The degree of galactosylation of the mannan backbone has implications for mannan solubility. Mannans with a low degree of galactosyl substitution have limited solubility in water, whereas polymers with a high degree of substitution have important properties as emulsifiers (Reid et al., 1988). The galactosyltransferase enzymes that add side chains to the mannan and glucomannan backbones have been identified and characterized (Edwards et al., 1999, 2002). The levels of these enzymes appear to control the degree of substitution of the backbone, with the side chains being added in patterns that are described by hidden Markov models (Edwards et al., 2004). Altering the degree of side-chain substitutions will be vital in engineering more soluble mannans.
The mannans are attractive candidates for enhancing wall composition with the aim of creating improved biofuel crops for several reasons. First, the genes and proteins needed for mannan biosynthesis have been identified. Second, the genes needed for mannan biosynthesis appear to be present in all land plants, although their expression levels are such that few mannans are present in the walls of most angiosperms. However, mannans accumulate to high levels in the seeds of many plants, where they serve as storage carbohydrates (Meier and Reid, 1982). During germination, seedlings have the ability to rapidly degrade the mannans and use the resulting sugars as a source of carbon for early seedling development. Because the released sugars are all hexoses, they can easily speed up the central metabolism of the developing seedling. Given these circumstances, it may be possible to enhance mannan levels in vegetative tissues such that the polymers could be easily degraded after harvest to yield hexoses, which could be converted to biofuels more efficiently than the pentoses released from the more abundant xylans.
Although xyloglucan is found mainly in the primary cell walls of many plants (Hayashi, 1989), its biosynthesis is relevant to our general understanding of hemicellulose biosynthesis and therefore will be briefly summarized here. All the glycosyltransferases involved in synthesis of its side chains have been tentatively identified (see reviews by Scheible and Pauly, 2004; Lerouxel et al., 2006). However, it remains unclear how the enzymes achieve the structural side-chain diversity found in this polymer.
Cocuron et al. (2007) recently presented evidence that the glucan synthase required for making the backbone of xyloglucan is encoded by a CslC gene. When CslC genes were expressed in Pichia pastoris cells, the cells accumulated significant quantities of oligosaccharides containing β-1,4-linked glucosyl residues. When one of the xyloglucan xylosyltransferase genes, which is responsible for substituting the glucan backbone with xylosyl residues (Faik et al., 2002), was co-expressed with the CslC gene, the cells produced large quantities of unsubstituted β-1,4-glucan (Cocuron et al., 2007). These observations provide evidence that these xylosyltransferase and glucan synthase enzymes interact to form a complex that has an impact on the nature of the resulting product, even though one of them does not exhibit any activity. Further work is needed to confirm this interesting hypothesis, as protein complexes involved in hemicellulose biosynthesis have yet to be discovered.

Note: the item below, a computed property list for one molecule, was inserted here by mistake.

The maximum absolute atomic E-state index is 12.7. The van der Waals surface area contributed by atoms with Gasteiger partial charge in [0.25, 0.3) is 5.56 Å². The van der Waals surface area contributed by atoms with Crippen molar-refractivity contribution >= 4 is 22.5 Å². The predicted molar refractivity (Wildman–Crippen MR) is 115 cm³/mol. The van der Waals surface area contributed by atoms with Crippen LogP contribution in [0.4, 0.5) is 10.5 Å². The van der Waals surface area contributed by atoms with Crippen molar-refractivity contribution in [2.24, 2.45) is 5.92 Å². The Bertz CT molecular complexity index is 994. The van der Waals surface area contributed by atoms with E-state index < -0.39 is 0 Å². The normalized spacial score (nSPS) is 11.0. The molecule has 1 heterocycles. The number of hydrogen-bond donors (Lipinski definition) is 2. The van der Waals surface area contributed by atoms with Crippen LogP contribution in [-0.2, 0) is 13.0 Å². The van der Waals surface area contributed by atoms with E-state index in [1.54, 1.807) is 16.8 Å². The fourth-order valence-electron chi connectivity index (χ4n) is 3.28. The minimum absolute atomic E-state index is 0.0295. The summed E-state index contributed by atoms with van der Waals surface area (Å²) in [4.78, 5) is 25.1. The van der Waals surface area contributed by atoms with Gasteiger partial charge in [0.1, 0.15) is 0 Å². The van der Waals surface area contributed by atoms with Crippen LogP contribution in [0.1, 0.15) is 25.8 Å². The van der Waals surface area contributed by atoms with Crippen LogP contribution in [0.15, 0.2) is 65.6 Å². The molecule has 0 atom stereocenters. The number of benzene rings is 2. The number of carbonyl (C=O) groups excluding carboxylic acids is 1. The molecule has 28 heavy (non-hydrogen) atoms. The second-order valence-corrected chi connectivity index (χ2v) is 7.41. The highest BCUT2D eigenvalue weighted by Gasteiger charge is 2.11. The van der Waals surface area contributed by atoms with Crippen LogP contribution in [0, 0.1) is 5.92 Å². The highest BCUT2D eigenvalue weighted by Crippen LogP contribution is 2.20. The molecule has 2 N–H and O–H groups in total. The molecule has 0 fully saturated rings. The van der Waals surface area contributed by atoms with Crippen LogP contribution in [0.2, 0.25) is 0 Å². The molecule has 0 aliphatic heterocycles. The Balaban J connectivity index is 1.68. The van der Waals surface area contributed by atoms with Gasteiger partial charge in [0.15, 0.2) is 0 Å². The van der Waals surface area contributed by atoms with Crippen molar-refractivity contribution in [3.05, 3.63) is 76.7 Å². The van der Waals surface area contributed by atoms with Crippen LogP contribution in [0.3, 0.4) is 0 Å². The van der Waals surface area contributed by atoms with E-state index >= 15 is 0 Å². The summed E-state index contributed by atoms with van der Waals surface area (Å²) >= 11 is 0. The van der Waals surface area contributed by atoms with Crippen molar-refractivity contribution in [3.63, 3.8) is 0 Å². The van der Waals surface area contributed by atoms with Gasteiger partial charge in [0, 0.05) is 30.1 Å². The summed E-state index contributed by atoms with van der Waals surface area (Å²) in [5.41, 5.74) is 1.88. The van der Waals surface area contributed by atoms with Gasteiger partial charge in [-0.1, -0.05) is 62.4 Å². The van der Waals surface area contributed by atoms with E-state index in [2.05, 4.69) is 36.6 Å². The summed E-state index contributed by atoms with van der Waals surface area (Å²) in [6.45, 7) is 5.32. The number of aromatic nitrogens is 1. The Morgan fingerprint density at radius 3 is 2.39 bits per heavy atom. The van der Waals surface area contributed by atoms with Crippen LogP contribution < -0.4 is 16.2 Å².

Given that xylans are the most abundant hemicellulose present in the secondary walls of plants being considered for use in biofuel production (see Figure 1), it is unfortunate that we know so little about their biosynthesis. Recently, several groups have begun to make progress in this difficult area. One of the most interesting observations comes from the work of Peña et al. (2007), who examined the xylan polysaccharides present in two mutant lines of Arabidopsis that have irregular xylem phenotypes. First, these authors rediscovered an older, but little noticed, observation that xylan polysaccharides often have an unusual oligosaccharide at the reducing end. This oligosaccharide contains the glycosyl sequence 4-β-d-Xyl-(1,4)-β-d-Xyl-(1,3)-α-l-Rha-(1,2)-α-d-GalA-(1,4)-d-Xyl. Because it is at the reducing end of the polysaccharide, it is possible that this oligosaccharide serves as the primer for chain initiation, if chain elongation occurs from the reducing end toward the non-reducing end, as is commonly hypothesized. Both of the mutants have reduced levels of xylan in the secondary walls of xylem elements, leading to the irregular xylem phenotype.